Zidane: A 21st Century Portrait Review

Image for Zidane: A 21st Century Portrait

Documentary focussing on the footballing career and skills of the great French legend.


It’s been done before — Hellmuth Costard focused solely on George Best playing against Coventry in his 1971 avant-garde offering, Football Like Never Before. But this 17-camera portrait of the artist as an ageing star still captures the magnetism and balletic genius of a player whose reputation will surely survive the naysaying of holier-than-thou commentators following his World Cup 2006 dismissal.

What’s so striking about this compelling collage is Zizou’s expressionless concentration, which seems to isolate him from his Real Madrid team-mates. And it’s this emotional control that makes his involvement in a penalty-area scrum so surprising and his dispatch to the dressing-room so iconically tragic. Definitely one for footie fans, but probably not for the uninitiated.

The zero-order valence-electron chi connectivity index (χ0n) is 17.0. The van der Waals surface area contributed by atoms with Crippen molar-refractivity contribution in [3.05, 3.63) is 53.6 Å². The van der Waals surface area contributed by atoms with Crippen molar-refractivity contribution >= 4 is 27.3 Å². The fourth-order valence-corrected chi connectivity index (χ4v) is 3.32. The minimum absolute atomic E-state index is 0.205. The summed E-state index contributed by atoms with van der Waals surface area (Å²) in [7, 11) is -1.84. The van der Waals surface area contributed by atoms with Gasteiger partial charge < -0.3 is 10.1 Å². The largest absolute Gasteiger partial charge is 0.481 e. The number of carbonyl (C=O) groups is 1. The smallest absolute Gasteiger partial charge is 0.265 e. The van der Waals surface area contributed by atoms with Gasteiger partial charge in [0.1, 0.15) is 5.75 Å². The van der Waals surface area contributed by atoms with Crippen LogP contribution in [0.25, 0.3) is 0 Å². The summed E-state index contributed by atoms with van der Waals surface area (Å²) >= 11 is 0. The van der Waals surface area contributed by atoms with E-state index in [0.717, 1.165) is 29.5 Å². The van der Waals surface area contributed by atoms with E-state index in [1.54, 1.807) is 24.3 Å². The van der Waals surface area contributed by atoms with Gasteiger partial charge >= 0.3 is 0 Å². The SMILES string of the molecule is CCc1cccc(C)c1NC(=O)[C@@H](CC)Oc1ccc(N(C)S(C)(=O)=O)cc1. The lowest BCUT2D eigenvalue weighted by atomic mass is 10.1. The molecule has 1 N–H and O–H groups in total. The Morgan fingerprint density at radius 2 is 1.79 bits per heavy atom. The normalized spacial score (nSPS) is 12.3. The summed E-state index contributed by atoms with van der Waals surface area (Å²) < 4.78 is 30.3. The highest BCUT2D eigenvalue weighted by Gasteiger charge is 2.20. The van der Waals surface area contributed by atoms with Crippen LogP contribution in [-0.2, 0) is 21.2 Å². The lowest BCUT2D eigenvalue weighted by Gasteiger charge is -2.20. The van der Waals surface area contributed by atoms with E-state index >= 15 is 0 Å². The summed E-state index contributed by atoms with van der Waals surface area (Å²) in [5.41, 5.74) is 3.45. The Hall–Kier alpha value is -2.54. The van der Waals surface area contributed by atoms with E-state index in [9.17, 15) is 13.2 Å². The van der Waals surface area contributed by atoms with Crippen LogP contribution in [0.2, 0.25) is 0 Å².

Technically, this documentary draws attention to itself far too often with its tricksy shifts between camera angles and distances. But, as a study in sporting concentration and an avant-garde experiment in spatial disorientation, it's pretty damn impressive.